from the take-my-ball-and-go-home dept
There’s a laundry list of shoddy arguments and business structures that have been exposed as nonsense and folly during the pandemic. One of them is the traditional Hollywood film release window, which typically involves a 90 day gap between the time a move appears in theaters and its streaming or DVD release (in France this window is even more ridiculous at three years). The goal is usually to “protect the traditional film industry,” though it’s never been entirely clear why you’d protect traditional theaters at the cost of common sense, consumer demand, and a more efficient model. Just because?
While the industry has flirted with the idea of “day and date” releases for decades (releasing movies on home video at the same time as brick and mortar theaters) there’s long been a lot of hyperventilation on the part of movie theaters and traditionalists that this sort of shift wasn’t technically possible or would somehow destroy the traditional “movie experience,” driving theaters out of business.
Then came the pandemic, when visiting a traditional theater suddenly became potentially fatal. Numerous studios quickly adapted, and began experimenting with much shorter release windows or in some instances, no window at all. Comcast NBC Universal, for example, offered early access to some films for $20 at home while they were still in theaters. Other films, like “Trolls World Tour,” were released simultaneously on video on demand and in theaters that remained open.
Guess what: the film did very well, raking in $100 million in premium VOD rentals in its first three weeks in North America, which wasn’t just profitable, but wasn’t that far behind the $116 million grossed by the original Trolls film during the first three weeks it was in theaters in 2016. Excited by the success, Comcast NBC Universal CEO Jeff Shell gave a fairly innocuous statement to the Wall Street Journal:
“The results for Trolls World Tour have exceeded our expectations and demonstrated the viability of PVOD,” Shell told The Wall Street Journal, which first reported the numbers. “As soon as theaters reopen, we expect to release movies on both formats.”
There’s really nothing wrong with that. Adaptation is a good thing. Unless apparently you’re AMC Theatres chair-CEO Adam Aron, who immediately threw a temper tantrum and declared that AMC would never again show a Comcast NBC Universal picture, anywhere in the world:
“It is disappointing to us, but Jeff?s comments as to Universal?s unilateral actions and intentions have left us with no choice. Therefore, effectively immediately AMC will no longer play any Universal movies in any of our theaters in the United States, Europe or the Middle East,” Aron wrote.”
It’s understandable that the traditional theater sector is worried, especially given the number of employees that are struggling right now. That said, Aron’s comments are one of the more embarrassing “I’m taking my ball and going home” moments in modern history. Comcast was forced to adapt during a pandemic, discovered a profitable way to do so, yet this is somehow perceived as a fatal sin worthy of being blackballed worldwide. Aron proceeds to insist that his very clearly vindictive and punitive toddler moment was in no way a vindictive and punitive toddler moment:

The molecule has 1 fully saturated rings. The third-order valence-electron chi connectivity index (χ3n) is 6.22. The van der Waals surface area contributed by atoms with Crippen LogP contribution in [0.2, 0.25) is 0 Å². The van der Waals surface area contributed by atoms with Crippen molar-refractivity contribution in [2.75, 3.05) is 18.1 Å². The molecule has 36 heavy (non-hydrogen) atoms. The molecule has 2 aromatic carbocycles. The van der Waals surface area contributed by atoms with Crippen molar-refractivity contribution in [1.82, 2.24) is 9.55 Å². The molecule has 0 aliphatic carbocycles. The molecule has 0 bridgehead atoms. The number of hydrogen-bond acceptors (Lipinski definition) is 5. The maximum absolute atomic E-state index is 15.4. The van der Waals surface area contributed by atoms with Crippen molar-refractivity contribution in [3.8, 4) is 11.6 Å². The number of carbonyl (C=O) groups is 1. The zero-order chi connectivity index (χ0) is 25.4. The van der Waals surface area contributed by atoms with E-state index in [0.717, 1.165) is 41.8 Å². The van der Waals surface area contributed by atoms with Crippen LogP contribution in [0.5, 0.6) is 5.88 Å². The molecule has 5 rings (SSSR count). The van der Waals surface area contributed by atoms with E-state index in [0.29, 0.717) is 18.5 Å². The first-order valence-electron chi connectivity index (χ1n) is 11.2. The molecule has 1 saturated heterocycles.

“Incidentally, this policy is not aimed solely at Universal out of pique or to be punitive in any way, it also extends to any movie maker who unilaterally abandons current windowing practices absent good faith negotiations between us, so that they as distributor and we as exhibitor both benefit and neither are hurt from such changes. Currently, with the press comment today, Universal is the only studio contemplating a wholesale change to the status quo. Hence, this immediate communication in response.”
Comcast in turn was forced to issue a counter statement blowing smoke up the traditional brick and mortar industry’s posterior about how they weren’t being forgotten, there’s kind of a pandemic going on if you hadn’t noticed, and the company remained dedicated to traditional film releases because it remains a big part of its business model and will probably remain that way for years to come.
Regardless, it’s abundantly clear that such windows have outlived their usefulness, and if movie theaters want to adapt to the streaming and broadband era, they’re going to need to adapt and find creative new offerings. They’re going to need to embrace more innovation, and less crying like babies every time Netflix or anybody else dares to move the ball forward. Many bar/restaurant hybrid establishments have focused on making the traditional theater more enjoyable. Others, apparently, see pouting over inevitable evolution as the best path forward.